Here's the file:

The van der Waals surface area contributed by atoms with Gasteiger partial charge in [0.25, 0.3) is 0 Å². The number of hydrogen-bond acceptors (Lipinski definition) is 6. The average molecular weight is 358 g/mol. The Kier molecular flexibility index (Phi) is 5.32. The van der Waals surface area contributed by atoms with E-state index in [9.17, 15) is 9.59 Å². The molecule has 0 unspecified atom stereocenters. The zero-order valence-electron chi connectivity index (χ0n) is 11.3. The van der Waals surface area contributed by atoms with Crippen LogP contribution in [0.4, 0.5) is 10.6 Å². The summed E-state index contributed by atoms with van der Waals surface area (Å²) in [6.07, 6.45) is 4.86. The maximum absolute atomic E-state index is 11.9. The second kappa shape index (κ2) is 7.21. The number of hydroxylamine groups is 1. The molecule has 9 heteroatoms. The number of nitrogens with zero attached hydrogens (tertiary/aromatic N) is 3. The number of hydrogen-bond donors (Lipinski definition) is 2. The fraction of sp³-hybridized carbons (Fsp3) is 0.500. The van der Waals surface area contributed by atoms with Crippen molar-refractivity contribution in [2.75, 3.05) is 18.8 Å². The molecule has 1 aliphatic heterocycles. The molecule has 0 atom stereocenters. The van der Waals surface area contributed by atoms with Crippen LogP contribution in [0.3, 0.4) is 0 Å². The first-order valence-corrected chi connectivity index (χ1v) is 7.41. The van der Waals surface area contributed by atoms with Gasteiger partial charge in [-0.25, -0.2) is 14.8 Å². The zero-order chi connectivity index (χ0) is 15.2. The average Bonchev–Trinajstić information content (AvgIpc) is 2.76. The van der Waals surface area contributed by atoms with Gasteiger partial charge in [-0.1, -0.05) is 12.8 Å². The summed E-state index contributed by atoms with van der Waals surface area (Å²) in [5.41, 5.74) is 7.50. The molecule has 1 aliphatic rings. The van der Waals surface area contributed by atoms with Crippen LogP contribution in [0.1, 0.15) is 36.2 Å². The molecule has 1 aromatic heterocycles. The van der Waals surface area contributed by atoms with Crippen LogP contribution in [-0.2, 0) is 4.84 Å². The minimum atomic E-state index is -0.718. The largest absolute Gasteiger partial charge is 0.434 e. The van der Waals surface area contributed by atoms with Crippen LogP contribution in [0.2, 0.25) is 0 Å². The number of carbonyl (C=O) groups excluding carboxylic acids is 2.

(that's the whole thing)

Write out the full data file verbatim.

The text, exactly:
The van der Waals surface area contributed by atoms with Gasteiger partial charge in [0.25, 0.3) is 0 Å². The number of hydrogen-bond acceptors (Lipinski definition) is 6. The average molecular weight is 358 g/mol. The Kier molecular flexibility index (Phi) is 5.32. The van der Waals surface area contributed by atoms with E-state index in [9.17, 15) is 9.59 Å². The molecule has 0 unspecified atom stereocenters. The zero-order valence-electron chi connectivity index (χ0n) is 11.3. The van der Waals surface area contributed by atoms with Crippen LogP contribution in [0.4, 0.5) is 10.6 Å². The summed E-state index contributed by atoms with van der Waals surface area (Å²) in [6.07, 6.45) is 4.86. The maximum absolute atomic E-state index is 11.9. The second kappa shape index (κ2) is 7.21. The number of hydroxylamine groups is 1. The molecule has 9 heteroatoms. The number of nitrogens with zero attached hydrogens (tertiary/aromatic N) is 3. The number of hydrogen-bond donors (Lipinski definition) is 2. The fraction of sp³-hybridized carbons (Fsp3) is 0.500. The van der Waals surface area contributed by atoms with Crippen molar-refractivity contribution in [2.75, 3.05) is 18.8 Å². The molecule has 1 aliphatic heterocycles. The molecule has 0 atom stereocenters. The van der Waals surface area contributed by atoms with Crippen LogP contribution in [0.3, 0.4) is 0 Å². The first-order valence-corrected chi connectivity index (χ1v) is 7.41. The van der Waals surface area contributed by atoms with Gasteiger partial charge in [-0.25, -0.2) is 14.8 Å². The zero-order chi connectivity index (χ0) is 15.2. The average Bonchev–Trinajstić information content (AvgIpc) is 2.76. The van der Waals surface area contributed by atoms with Gasteiger partial charge in [-0.1, -0.05) is 12.8 Å². The summed E-state index contributed by atoms with van der Waals surface area (Å²) in [5.41, 5.74) is 7.50. The molecule has 1 aliphatic rings. The van der Waals surface area contributed by atoms with Crippen LogP contribution in [0.1, 0.15) is 36.2 Å². The molecule has 1 aromatic heterocycles. The van der Waals surface area contributed by atoms with Crippen LogP contribution in [-0.2, 0) is 4.84 Å². The minimum atomic E-state index is -0.718. The largest absolute Gasteiger partial charge is 0.434 e. The van der Waals surface area contributed by atoms with Crippen LogP contribution in [0.2, 0.25) is 0 Å². The number of carbonyl (C=O) groups excluding carboxylic acids is 2.